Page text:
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dc.contributor.authorBuck, Trevor, 1951-en
dc.date.accessioned2012-07-10T15:15:37Z
dc.date.available2012-07-10T15:15:37Z
dc.date.issued2012-06-18
dc.identifier.citationBuck, T. (2012) An Evaluation of the Long-term Effectiveness of Mediation in Cases of International Parental Child Abduction, Leicester: Reuniteen
dc.identifier.urihttp://hdl.handle.net/2086/6329
dc.descriptionThe Nuffield Foundation is an endowed charitable trust that aims to improve social well-being in the widest sense. It funds research and innovation in education and social policy and also works to build capacity in education, science and social science research. The Nuffield Foundation has funded this project, but the views expressed are those of the authors and not necessarily those of the Foundation. More information is available at <www.nuffieldfoundation.org>.en
dc.description.abstractThis research report focuses on capturing the long-term effectiveness of mediation as deployed by reunite, the UK's main NGO that provides advice on international parental child abduction cases brought under the Hague Convention of 1980. The aim was to see whether the mediation model operated by reunite has worked over time. The main research tool used was the use of in-depth telephone interviews with individuals who had participated in reunite’s mediation process from January 2003 to December 2009. 52 individuals were interviewed between September 2010 and August 2011, using a semi-structured interview guide which is reproduced as Appendix 1 of this report. Overall (see Table 7.1, at p. 27) the dataset comprised: 29 men, 23 women; 22 taking parents and 30 left-behind parents; and at the time of our interview work 21 of the total dataset could be classed as the residential parent and 31 the contact parent. Our second and supplementary research tool was a system of case reading by the research team – there were regular meetings set up after a batch of transcripts had been pre-read and where reunite’s case file was available to supplement and provide further information about the chronology and process of each case under consideration. An important element in the architecture of this report is the distinction that we draw between: i) cases where the mediation was completed – i.e. an MoU had been reached and quickly followed by a consent order in the courts: we call these ‘resolved cases’ in the report; and ii) cases where the mediation was not completed, i.e. where it was not agreed in mediation and had to be referred back to the courts for an authoritative decision: we call these ‘unresolved cases’ in the report. Of our overall set of 52 cases, we identified 29 that were ‘resolved’ and 23 that were ‘unresolved’ according to our definition. The analysis of all this material was further supported by the use of a computer-assisted qualitative data programme. A summary of the findings can be found on pp. 8-12 of the report in relation to both 'resolved' and 'unresolved' cases. Overall the key message of the report is that mediation in this specialised context should be used selectively and proportionately.en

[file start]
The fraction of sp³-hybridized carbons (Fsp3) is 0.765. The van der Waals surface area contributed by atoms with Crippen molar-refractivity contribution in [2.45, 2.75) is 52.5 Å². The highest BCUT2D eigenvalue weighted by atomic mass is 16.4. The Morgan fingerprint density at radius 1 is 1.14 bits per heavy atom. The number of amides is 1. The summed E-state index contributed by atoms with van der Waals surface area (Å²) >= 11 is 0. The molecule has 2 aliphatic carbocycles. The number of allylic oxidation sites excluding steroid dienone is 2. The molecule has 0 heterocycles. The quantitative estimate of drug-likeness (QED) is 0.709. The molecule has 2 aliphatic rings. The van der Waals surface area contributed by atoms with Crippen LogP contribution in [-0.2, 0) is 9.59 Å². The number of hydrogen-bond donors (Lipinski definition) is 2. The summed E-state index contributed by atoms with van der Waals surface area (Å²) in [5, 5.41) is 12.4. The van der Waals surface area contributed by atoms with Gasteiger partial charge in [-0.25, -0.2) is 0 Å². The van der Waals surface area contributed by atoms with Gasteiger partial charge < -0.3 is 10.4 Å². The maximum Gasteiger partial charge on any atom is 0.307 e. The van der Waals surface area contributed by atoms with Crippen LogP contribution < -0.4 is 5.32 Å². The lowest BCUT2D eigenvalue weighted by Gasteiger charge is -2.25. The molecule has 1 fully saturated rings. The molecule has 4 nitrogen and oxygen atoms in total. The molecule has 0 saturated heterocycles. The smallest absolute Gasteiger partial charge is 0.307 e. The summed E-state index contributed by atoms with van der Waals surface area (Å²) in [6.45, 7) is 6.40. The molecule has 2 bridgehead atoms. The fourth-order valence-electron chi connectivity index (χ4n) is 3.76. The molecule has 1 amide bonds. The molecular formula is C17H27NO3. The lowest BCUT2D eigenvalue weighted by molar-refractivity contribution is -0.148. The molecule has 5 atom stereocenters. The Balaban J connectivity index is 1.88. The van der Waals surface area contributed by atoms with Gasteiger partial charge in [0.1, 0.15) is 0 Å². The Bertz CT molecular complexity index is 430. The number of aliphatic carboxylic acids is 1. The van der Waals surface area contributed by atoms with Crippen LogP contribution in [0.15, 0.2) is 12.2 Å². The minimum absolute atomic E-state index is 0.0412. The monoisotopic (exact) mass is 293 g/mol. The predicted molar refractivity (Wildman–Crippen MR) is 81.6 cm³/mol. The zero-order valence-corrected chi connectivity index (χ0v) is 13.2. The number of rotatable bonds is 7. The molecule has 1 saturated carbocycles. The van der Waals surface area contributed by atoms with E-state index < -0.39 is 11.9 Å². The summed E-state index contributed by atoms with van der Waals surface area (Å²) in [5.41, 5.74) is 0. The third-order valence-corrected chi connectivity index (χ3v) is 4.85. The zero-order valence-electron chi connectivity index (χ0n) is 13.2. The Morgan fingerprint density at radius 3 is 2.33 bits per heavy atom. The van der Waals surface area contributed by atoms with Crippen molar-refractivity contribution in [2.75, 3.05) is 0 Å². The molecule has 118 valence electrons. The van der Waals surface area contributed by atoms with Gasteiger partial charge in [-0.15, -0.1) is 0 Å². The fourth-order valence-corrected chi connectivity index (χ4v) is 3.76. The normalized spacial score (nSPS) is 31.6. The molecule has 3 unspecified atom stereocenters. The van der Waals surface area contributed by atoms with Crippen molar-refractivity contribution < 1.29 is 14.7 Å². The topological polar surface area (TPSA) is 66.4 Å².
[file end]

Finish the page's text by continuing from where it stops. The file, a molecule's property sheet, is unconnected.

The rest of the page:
dc.description.sponsorshipReunite International Child Abduction Centre, Leicester, UK. Nuffield Foundation, London.en
dc.language.isoenen
dc.publisherReuniteen
dc.subjectInternational parental child abductionen
dc.subjectmediationen
dc.subjectHague Convention on Child Abduction 1980en
dc.titleAn Evaluation of the Long-term Effectiveness of Mediation in Cases of International Parental Child Abductionen
dc.typeOtheren
dc.peerreviewedYesen
dc.ref2014.selected1365424292_0000845056633_20_1


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